Four downs: Is Ash getting a fresh start? 

December, 26, 2012
Each week Sean Adams takes a look at some topics around the Texas Longhorns and college football.

First down: Go long ...

[+] EnlargeDavid Ash
Cooper Neill/Getty ImagesDavid Ash will start for the Longhorns in the Alamo Bowl. Who will start in 2013?
Major Applewhite did it as the starting quarterback at Texas throwing deep to Wane McGarity, Kwame Cavil, Roy Williams, BJ Johnson and others. He knew it was the best way to stretch and stress the defense and to put points on the scoreboard.

Now as the new offensive coordinator and play-caller, Applewhite will take his love of going long to the Texas offense.

From the minute Bryan Harsin left to take the head coaching job at Arkansas State, even coach Mack Brown lamented that Texas would probably get the ball down the field more moving forward with Applewhite. It is just part of his nature.

Texas came into the 2012 season with several questions about the receiving group, but Mike Davis and Jaxon Shipley have been very good. Marquise Goodwin could benefit most from a renewed desire to get the ball down the field. The young receivers will be engaged in this exciting change to the Texas offense.

Second down: Is Ash getting a fresh start?

I wrote weeks ago that David Ash was still the best option even into 2013 for the Texas Longhorns. With Applewhite now being the quarterback coach, he will get the chance to mentor and work with Ash.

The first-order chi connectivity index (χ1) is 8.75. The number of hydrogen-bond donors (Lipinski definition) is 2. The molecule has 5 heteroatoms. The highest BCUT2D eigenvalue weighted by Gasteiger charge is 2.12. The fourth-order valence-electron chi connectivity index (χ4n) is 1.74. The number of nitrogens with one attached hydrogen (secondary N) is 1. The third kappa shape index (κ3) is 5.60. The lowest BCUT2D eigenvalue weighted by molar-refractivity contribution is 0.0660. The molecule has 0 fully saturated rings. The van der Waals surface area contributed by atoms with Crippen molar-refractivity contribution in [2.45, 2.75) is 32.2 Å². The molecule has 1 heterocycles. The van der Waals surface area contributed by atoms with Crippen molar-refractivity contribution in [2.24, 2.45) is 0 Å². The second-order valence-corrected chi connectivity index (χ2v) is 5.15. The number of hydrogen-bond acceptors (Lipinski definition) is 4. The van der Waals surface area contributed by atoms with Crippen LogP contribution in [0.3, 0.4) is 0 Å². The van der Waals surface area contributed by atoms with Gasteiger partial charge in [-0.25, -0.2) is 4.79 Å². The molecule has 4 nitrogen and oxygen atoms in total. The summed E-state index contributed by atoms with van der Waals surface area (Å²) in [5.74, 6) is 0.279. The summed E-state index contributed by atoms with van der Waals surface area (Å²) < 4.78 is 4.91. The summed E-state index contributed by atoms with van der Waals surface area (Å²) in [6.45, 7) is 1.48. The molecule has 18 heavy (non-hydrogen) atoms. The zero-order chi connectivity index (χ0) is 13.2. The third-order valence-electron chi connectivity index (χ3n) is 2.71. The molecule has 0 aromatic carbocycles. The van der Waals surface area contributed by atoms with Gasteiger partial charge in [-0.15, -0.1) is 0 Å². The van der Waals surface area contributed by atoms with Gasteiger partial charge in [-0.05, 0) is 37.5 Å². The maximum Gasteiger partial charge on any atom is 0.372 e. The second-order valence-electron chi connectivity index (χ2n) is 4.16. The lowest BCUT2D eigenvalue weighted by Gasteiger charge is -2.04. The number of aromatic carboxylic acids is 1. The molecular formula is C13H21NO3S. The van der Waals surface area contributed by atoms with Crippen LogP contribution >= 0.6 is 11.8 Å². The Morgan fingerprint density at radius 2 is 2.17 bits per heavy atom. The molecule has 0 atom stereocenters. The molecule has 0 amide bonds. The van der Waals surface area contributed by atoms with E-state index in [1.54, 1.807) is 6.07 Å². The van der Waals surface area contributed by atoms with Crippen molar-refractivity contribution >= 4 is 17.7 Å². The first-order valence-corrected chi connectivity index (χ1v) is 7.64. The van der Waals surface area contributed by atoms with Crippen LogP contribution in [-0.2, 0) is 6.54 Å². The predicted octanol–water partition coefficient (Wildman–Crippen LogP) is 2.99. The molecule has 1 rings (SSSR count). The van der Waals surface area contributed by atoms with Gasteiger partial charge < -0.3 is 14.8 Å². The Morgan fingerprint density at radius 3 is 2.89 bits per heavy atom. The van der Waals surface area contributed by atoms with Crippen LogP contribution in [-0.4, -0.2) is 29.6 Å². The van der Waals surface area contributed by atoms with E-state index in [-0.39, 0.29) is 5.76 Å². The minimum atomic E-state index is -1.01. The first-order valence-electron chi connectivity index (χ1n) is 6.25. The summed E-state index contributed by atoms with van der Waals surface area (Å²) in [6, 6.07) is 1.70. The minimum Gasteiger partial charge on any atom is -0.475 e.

Applewhite will have no choice but to grade Ash’s performances based on how he performs in comparison to how he has worked with him. His history with Harsin will not compare to what what he has done with him.

Whether people want to admit it or not, Ash is getting a fresh start. The order of importance for the Longhorns should be defense, running game, special teams and then passing game.

Does Ash have to be great in that scenario? No, he does not. Ash’s job almost seems simple in nature. He just has to do his job and do what he is taught. If he can trust his preparation and commit to doing everything to the best of his ability, he will be successful.

He does not have to do what Michael Vick did at Virginia Tech in 1999. He does not have to do what Johnny Manziel has done for Texas A&M in 2012. He does not have to do what Colt McCoy did at Texas in 2009. David Ash can be what Ken Dorsey was at Miami (Fla.) in 2001. Dorsey got the ball to his best players and let them put in the work to put the points on the scoreboard.

Ash doesn’t have to go out and put Texas on his back and win every game. He just can’t be the reason that Texas loses.

Third down: Defensive expectations in the Alamo Bowl

Texas Longhorns Show Out On Pro Day
The Texas Longhorns produced several eligible NFL Draft athletes who participated in Pro Day Tuesday afternoon in Austin, Texas.